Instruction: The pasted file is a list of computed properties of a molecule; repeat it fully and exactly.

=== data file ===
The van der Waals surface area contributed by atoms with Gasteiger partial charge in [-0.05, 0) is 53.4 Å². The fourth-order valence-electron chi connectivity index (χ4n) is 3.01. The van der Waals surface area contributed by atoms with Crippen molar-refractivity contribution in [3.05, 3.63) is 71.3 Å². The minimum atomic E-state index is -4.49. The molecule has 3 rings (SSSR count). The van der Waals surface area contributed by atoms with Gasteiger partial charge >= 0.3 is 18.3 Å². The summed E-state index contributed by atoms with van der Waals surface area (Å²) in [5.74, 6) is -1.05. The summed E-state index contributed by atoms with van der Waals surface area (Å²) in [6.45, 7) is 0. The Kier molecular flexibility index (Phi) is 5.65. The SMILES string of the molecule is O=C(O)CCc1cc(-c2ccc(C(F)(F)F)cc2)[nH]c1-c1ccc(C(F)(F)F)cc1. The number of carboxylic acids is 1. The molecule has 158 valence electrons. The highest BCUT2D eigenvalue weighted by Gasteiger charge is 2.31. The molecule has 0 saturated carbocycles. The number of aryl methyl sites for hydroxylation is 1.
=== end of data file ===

The van der Waals surface area contributed by atoms with Gasteiger partial charge in [-0.05, 0) is 53.4 Å². The fourth-order valence-electron chi connectivity index (χ4n) is 3.01. The van der Waals surface area contributed by atoms with Crippen molar-refractivity contribution in [3.05, 3.63) is 71.3 Å². The minimum atomic E-state index is -4.49. The molecule has 3 rings (SSSR count). The van der Waals surface area contributed by atoms with Gasteiger partial charge >= 0.3 is 18.3 Å². The summed E-state index contributed by atoms with van der Waals surface area (Å²) in [5.74, 6) is -1.05. The summed E-state index contributed by atoms with van der Waals surface area (Å²) in [6.45, 7) is 0. The Kier molecular flexibility index (Phi) is 5.65. The SMILES string of the molecule is O=C(O)CCc1cc(-c2ccc(C(F)(F)F)cc2)[nH]c1-c1ccc(C(F)(F)F)cc1. The number of carboxylic acids is 1. The molecule has 158 valence electrons. The highest BCUT2D eigenvalue weighted by Gasteiger charge is 2.31. The molecule has 0 saturated carbocycles. The number of aryl methyl sites for hydroxylation is 1.